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The Astroholic

In Space no-one can hear you scream

23 Nov 2016, 08:43 UTC
In Space no-one can hear you scream
(200 words excerpt, click title or image to see full post)

According to the World Health Organization, 360 million people worldwide have disabling hearing loss. For the remaining 95% of the population, sound is a cardinal part of our sensory experience. It allows us to communicate easily, and to better experience the natural world. So how terrifying is it for our ableist mind to have one of our senses irrevocably cut off?
Space is huge and quiet. The mere thought of it should make us insignificant. And more often than not, silence is the trope used by authors. The deafening silence of space. Things are different in other media. Most movies, tv shows and video game producers can’t deal with silence apparently, so we have John William scores, and explosions and lasers (pew pew).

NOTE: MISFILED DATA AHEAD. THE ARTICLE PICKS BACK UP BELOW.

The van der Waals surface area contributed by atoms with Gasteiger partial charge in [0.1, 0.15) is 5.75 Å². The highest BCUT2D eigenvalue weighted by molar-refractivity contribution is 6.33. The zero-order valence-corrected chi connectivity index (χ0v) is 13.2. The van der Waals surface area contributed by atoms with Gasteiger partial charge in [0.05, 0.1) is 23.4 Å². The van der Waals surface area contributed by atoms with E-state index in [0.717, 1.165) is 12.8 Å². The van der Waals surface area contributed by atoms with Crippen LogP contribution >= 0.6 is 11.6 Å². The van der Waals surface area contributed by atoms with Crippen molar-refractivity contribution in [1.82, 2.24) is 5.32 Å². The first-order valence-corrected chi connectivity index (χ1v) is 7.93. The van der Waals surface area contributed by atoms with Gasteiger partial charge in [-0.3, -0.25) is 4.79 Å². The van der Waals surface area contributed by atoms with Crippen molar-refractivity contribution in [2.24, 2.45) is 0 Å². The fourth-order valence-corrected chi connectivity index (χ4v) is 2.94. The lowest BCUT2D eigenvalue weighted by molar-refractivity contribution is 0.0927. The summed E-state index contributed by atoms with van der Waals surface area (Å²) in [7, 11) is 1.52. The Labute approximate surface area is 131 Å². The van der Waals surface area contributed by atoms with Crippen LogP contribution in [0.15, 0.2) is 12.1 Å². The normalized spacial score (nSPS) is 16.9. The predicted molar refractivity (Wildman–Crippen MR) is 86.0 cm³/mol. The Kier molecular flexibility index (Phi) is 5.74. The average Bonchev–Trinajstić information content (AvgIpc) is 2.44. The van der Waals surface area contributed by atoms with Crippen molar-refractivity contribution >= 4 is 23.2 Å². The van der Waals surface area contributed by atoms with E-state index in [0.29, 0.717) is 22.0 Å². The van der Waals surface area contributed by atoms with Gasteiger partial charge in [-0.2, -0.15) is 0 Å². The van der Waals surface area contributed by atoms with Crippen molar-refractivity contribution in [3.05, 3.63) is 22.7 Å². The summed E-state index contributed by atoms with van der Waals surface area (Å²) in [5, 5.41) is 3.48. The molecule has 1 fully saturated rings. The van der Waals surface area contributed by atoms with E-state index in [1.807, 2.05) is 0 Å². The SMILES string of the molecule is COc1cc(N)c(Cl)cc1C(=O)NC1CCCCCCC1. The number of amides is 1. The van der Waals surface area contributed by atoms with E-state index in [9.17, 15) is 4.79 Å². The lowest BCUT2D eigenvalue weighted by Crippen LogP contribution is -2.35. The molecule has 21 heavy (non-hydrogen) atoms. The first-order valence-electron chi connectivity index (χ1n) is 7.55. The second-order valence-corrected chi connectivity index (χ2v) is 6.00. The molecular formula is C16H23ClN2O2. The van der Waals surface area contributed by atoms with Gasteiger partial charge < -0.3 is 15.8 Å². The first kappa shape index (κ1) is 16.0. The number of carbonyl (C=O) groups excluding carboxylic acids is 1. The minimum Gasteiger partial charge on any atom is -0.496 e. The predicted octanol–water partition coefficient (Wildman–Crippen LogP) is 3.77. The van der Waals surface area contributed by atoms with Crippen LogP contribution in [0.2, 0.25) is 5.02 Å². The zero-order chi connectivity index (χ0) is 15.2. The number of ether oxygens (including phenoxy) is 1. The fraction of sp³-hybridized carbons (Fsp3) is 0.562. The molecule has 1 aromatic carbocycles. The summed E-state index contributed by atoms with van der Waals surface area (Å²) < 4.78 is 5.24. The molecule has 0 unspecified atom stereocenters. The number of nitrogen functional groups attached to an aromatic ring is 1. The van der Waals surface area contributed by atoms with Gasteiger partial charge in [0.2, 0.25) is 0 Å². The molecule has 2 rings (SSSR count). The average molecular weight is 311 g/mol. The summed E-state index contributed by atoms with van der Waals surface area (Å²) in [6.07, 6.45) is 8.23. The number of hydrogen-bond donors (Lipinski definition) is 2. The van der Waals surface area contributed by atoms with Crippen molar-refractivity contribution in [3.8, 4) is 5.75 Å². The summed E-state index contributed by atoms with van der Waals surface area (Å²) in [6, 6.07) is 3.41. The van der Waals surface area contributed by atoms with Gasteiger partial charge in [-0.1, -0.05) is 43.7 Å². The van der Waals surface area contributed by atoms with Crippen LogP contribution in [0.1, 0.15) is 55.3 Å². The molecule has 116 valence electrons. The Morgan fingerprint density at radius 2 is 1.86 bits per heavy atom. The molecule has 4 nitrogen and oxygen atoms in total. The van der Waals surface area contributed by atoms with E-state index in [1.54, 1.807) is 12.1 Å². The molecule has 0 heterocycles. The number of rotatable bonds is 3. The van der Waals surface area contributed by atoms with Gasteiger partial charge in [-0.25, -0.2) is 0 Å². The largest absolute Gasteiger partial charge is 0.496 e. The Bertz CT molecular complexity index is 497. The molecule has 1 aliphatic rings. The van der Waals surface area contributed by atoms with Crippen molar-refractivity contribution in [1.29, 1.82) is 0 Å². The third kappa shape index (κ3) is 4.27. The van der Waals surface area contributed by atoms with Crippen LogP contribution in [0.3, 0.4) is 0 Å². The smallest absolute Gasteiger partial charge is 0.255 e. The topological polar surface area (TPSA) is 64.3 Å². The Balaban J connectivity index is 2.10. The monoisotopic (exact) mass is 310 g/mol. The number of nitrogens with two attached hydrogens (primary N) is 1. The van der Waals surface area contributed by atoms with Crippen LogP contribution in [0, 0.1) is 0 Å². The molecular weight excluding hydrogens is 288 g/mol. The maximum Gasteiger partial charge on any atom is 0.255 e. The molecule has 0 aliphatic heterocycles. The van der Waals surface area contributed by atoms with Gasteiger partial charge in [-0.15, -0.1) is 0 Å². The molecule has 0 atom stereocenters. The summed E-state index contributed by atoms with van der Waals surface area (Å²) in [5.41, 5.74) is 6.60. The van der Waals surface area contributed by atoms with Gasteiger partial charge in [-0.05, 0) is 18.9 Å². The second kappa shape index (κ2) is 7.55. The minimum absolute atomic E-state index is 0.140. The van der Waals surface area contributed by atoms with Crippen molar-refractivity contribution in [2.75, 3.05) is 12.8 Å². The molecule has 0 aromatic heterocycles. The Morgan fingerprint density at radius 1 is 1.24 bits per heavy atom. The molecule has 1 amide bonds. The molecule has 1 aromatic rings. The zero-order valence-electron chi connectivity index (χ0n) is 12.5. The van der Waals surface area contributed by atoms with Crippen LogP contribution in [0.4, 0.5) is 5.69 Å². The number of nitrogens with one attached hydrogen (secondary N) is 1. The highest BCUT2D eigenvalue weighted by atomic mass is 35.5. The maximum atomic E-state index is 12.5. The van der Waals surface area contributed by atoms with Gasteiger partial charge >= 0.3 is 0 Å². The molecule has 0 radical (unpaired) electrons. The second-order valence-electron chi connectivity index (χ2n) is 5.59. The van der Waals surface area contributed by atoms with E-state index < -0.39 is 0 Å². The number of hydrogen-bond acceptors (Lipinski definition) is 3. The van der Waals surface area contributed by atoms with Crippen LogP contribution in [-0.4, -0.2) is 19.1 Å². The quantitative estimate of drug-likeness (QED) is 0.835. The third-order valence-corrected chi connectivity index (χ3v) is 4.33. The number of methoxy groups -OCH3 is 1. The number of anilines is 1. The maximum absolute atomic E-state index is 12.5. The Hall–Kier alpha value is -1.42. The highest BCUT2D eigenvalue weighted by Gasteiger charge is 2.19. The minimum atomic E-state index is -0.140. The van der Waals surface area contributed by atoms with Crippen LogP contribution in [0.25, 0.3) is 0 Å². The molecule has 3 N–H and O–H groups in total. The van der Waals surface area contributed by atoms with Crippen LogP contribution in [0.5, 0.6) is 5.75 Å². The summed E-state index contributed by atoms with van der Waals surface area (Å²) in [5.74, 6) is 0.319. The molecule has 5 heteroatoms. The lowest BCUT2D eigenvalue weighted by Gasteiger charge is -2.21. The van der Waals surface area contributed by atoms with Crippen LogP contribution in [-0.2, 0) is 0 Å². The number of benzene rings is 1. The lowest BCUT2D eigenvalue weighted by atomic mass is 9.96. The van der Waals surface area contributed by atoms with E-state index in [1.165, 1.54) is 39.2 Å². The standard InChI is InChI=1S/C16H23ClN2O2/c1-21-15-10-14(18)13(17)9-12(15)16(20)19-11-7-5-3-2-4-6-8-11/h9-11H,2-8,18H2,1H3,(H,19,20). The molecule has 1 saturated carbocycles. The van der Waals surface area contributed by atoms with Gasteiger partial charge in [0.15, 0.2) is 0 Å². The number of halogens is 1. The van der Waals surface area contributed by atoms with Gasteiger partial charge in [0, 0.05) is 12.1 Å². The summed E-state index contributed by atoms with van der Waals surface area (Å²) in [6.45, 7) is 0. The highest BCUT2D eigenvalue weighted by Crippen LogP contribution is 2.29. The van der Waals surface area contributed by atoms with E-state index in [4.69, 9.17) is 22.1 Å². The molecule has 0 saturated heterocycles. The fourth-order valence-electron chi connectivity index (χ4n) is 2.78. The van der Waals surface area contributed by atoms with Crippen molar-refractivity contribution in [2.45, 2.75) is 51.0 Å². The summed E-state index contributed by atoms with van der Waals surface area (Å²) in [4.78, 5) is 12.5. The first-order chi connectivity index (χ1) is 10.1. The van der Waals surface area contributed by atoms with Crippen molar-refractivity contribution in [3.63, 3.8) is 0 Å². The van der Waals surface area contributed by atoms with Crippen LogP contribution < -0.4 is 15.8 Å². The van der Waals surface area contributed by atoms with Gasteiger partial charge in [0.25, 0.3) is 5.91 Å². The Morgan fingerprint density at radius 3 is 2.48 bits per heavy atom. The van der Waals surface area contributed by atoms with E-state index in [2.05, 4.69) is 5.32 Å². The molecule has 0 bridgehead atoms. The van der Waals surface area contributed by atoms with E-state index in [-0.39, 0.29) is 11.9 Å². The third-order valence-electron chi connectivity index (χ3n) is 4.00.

‘Sound’ is defined as a vibration that propagates through a medium as a mechanical wave of pressure and displacement. (A mechanical wave means a wave that requires a medium through which it can travel.) This might seem either very specific or very broad depending who you’re asking. If we interpret it as simply the types of sound waves the human ear can hear, then yes, outer space is deadly quiet. Sound needs to propagate through ...

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